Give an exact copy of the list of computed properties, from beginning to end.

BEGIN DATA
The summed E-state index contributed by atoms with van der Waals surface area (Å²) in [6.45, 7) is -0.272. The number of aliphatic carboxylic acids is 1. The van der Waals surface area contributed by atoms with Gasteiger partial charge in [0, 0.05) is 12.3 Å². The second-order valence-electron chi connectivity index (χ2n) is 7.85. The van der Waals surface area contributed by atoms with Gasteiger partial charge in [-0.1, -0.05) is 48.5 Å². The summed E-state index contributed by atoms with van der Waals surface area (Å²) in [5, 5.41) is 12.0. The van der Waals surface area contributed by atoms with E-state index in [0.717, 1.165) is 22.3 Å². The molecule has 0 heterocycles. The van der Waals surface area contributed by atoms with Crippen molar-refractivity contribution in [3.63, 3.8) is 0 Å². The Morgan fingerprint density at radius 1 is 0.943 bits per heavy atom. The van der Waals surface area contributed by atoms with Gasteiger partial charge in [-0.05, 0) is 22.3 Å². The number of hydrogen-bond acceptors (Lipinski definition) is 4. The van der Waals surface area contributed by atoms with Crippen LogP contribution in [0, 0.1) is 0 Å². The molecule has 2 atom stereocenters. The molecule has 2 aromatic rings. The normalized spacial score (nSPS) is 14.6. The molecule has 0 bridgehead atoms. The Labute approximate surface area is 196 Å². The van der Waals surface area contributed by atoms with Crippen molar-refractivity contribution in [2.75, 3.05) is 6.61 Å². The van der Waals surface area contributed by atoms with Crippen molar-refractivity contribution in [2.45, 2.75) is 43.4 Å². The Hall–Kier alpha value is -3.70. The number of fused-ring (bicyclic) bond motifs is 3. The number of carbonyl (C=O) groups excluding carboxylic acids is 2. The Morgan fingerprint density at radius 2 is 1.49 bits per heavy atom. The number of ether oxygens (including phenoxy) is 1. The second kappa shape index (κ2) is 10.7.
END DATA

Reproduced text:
The summed E-state index contributed by atoms with van der Waals surface area (Å²) in [6.45, 7) is -0.272. The number of aliphatic carboxylic acids is 1. The van der Waals surface area contributed by atoms with Gasteiger partial charge in [0, 0.05) is 12.3 Å². The second-order valence-electron chi connectivity index (χ2n) is 7.85. The van der Waals surface area contributed by atoms with Gasteiger partial charge in [-0.1, -0.05) is 48.5 Å². The summed E-state index contributed by atoms with van der Waals surface area (Å²) in [5, 5.41) is 12.0. The van der Waals surface area contributed by atoms with E-state index in [0.717, 1.165) is 22.3 Å². The molecule has 0 heterocycles. The van der Waals surface area contributed by atoms with Crippen molar-refractivity contribution in [3.63, 3.8) is 0 Å². The Morgan fingerprint density at radius 1 is 0.943 bits per heavy atom. The van der Waals surface area contributed by atoms with Gasteiger partial charge in [-0.05, 0) is 22.3 Å². The number of hydrogen-bond acceptors (Lipinski definition) is 4. The van der Waals surface area contributed by atoms with Crippen LogP contribution in [0, 0.1) is 0 Å². The molecule has 2 atom stereocenters. The molecule has 2 aromatic rings. The normalized spacial score (nSPS) is 14.6. The molecule has 0 bridgehead atoms. The Labute approximate surface area is 196 Å². The van der Waals surface area contributed by atoms with Crippen molar-refractivity contribution in [2.75, 3.05) is 6.61 Å². The van der Waals surface area contributed by atoms with Crippen molar-refractivity contribution in [2.45, 2.75) is 43.4 Å². The Hall–Kier alpha value is -3.70. The number of fused-ring (bicyclic) bond motifs is 3. The number of carbonyl (C=O) groups excluding carboxylic acids is 2. The Morgan fingerprint density at radius 2 is 1.49 bits per heavy atom. The number of ether oxygens (including phenoxy) is 1. The second kappa shape index (κ2) is 10.7.